Dyson ad banned for giving impression fan was cordless

Jon Sharman

A Dyson television advert has been banned for misleading customers into thinking a high-tech fan was cordless when in fact it required a plug.

The spot promoting the Pure Hot + Cool Fan, which aired in April, showed the mains-operated device in a family’s open-plan flat.

Although the £550 fan/air purifier combo was shown from a number of angles – from above, the side and front-on – no cord or power outlet was visible, the Advertising Standards Authority said.

The next shot showed the fan in a different location on a light-coloured floor with a thin grey line leading into its base.

It led one viewer to complain that the advert gave the misleading impression that the fan was cordless.

Dyson argued that the fan was clearly shown as having a cord, which was distinguishable from both the floor and the rug.

The company added that if it were to create a cordless purifier, it was “reasonable to assume” that this would be one of the key features advertised.

Ad clearance agency Clearcast said Dyson had invested heavily in cordless products, such as its series of vacuum cleaners, “so one could be confident” that the it would promote any new addition to the range.

Upholding the complaint, the ASA said that “if the fan had a cord that plugged into the mains electricity, viewers would expect to be able to see it in those shots”.

The watchdog acknowledged that the final shot showed a cord leading from the base of the fan, although it was thin and grey on a light background and the same colour, thickness and approximately the same length as the edge of the carpet which appeared opposite it on the screen.

It said: “For those reasons, we considered that it could be easily missed and seen as part of the background by viewers.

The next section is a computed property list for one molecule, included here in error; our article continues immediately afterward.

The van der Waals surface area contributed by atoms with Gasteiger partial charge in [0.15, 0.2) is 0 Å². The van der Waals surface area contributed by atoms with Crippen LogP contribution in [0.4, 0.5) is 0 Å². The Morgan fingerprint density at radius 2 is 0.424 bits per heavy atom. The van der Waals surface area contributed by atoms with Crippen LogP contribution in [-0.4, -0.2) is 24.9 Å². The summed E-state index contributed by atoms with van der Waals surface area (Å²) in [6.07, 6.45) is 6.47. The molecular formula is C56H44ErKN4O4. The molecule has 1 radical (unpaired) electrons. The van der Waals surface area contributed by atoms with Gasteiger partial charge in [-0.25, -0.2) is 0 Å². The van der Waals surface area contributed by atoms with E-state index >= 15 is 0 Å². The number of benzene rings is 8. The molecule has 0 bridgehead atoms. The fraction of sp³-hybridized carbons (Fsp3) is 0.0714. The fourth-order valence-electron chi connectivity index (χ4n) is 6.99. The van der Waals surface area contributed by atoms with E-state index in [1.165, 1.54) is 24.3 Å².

“We concluded that, overall, the ad was likely to give consumers the misleading impression that the fan was cordless, and therefore that it breached the code.”

Banning the ad, the ASA told Dyson not to imply that its fans were cordless if that was not the case.

A Dyson spokeswoman said: “Dyson always works to ensure that advertising is clear and accurate. We therefore regret that a complaint has been received about this advert. However, in this instance, we disagree with the ASA’s decision. We have begun a process of appeal against this ruling.”

Earlier this year Dyson founder Sir James Dyson sparked controversy by announcing the company’s corporate headquarters would move from Wiltshire to Singapore.

In January the company’s chief executive Jim Rowan denied the move was linked to Brexit, and was designed to “future-proof” the company.

Sir James was a supporter of Brexit and had said he was “enormously optimistic” about UK trade post-exit. He denied moving the headquarters was hypocritical and added: “Success abroad means we can invest more here, as we’re doing, with new money going into research and development, building new campuses, educating a future generation, and creating new jobs.”

Additional reporting by Press Association